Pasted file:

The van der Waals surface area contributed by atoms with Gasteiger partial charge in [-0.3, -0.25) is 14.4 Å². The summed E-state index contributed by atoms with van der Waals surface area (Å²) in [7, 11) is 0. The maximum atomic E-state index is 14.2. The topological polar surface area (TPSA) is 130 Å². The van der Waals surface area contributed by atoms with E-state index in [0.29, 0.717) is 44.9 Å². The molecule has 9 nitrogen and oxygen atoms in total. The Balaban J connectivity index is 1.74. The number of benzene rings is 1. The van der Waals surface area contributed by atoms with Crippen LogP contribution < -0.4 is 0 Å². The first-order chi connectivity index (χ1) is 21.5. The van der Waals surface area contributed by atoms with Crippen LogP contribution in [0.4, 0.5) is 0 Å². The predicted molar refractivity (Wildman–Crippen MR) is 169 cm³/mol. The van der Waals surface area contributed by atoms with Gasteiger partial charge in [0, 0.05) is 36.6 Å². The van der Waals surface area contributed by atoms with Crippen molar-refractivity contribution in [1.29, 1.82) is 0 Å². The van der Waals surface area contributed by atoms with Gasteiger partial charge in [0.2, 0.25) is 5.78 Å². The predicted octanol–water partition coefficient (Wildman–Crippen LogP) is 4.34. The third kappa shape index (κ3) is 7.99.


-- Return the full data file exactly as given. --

The van der Waals surface area contributed by atoms with Gasteiger partial charge in [-0.3, -0.25) is 14.4 Å². The summed E-state index contributed by atoms with van der Waals surface area (Å²) in [7, 11) is 0. The maximum atomic E-state index is 14.2. The topological polar surface area (TPSA) is 130 Å². The van der Waals surface area contributed by atoms with E-state index in [0.29, 0.717) is 44.9 Å². The molecule has 9 nitrogen and oxygen atoms in total. The Balaban J connectivity index is 1.74. The number of benzene rings is 1. The van der Waals surface area contributed by atoms with Crippen LogP contribution < -0.4 is 0 Å². The first-order chi connectivity index (χ1) is 21.5. The van der Waals surface area contributed by atoms with Crippen LogP contribution in [0.4, 0.5) is 0 Å². The predicted molar refractivity (Wildman–Crippen MR) is 169 cm³/mol. The van der Waals surface area contributed by atoms with Gasteiger partial charge in [0, 0.05) is 36.6 Å². The van der Waals surface area contributed by atoms with Crippen molar-refractivity contribution in [1.29, 1.82) is 0 Å². The van der Waals surface area contributed by atoms with Gasteiger partial charge in [0.2, 0.25) is 5.78 Å². The predicted octanol–water partition coefficient (Wildman–Crippen LogP) is 4.34. The third kappa shape index (κ3) is 7.99.